Therapist: Sticking with daylight saving time could benefit health

The moisture helps, but it's not enough to break the drought
Published: Mar. 17, 2022 at 6:51 PM CDT
Email This Link
Share on Pinterest
Share on LinkedIn

WICHITA, Kan. (KWCH) -Moving clocks forward could become a thing of the past. This, after the U.S. Senate passed a bill this week that would make daylight saving time permanent. Eyewitness News on Thursday spoke with a therapist about how the possible change could benefit your health.

Approaching the official start to spring, the sun is not setting until after 7:30 p.m. While the winter sunsets will still come sooner than the warmer months, an extra hour of sunlight could be the new norm year-round, allowing those who work until 5 p.m. to enjoy at least some daylight during winter evenings. The U.S. Senate bill to keep daylight saving time throughout the year, “the Sunshine Protection Act,” passed unanimously and is now under consideration in the U.S. House.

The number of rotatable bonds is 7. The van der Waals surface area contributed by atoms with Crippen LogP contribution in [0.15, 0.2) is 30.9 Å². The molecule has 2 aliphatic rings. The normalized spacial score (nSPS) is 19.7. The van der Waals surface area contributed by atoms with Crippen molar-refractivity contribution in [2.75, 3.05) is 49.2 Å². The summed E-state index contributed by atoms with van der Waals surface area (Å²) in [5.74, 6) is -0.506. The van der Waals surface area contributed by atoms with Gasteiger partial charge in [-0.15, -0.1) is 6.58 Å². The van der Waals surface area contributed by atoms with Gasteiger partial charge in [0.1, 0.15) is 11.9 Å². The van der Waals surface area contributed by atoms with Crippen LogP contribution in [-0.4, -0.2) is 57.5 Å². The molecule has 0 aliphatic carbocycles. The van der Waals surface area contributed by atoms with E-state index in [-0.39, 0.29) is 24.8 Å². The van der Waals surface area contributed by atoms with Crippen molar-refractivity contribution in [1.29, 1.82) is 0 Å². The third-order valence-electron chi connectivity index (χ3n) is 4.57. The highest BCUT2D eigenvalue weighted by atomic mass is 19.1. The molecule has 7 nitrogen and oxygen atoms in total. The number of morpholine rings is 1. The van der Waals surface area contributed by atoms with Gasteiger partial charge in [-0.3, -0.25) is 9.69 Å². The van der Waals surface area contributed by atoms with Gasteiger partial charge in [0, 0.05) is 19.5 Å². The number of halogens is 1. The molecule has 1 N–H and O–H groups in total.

Soma Therapy Owner Jenny Helms said brighter evenings in the winter could be beneficial to some people with seasonal depression, as the permanent daylight saving would make the most change in the winter.”

“We do find that the more northern you go in the U.S., where there is less sunlight in general, the higher the rates are,” Helms said. “So, if we are having more time during the day where we have more access to sunlight, that is going to decrease the rates of seasonal effective disorder.”

In support of the bill, Wichita residents Ally Tozier and Desean Washington said they’d like opportunities to enjoy time outside in the evenings without feeling like the day is already over.

“Being with kids during the day makes it a lot more fun., little more time to play at the park, stuff like that,” Washington said.

The change would affect mornings, making Wichita’s latest sunrise at 8:44 a.m.

“Honestly, I mean, it would be a dark drive to work, but personally, that wouldn’t bother me,” said Tozier who spoke of enjoying evening walks. “I would rather just have the daylight in the evening.”

Helms said the extra sunlight in the evenings could benefit people’s health by more than just being outside.

“Getting outside is very important, but even just looking at the sun, the horizon of the sun, does huge things to our brain when it comes to increasing our mood and decreasing levels of depression,” she said.

If “the Sunshine Protection At becomes law, it wouldn’t go into effect until at least 2023.

Copyright 2022 KWCH. All rights reserved.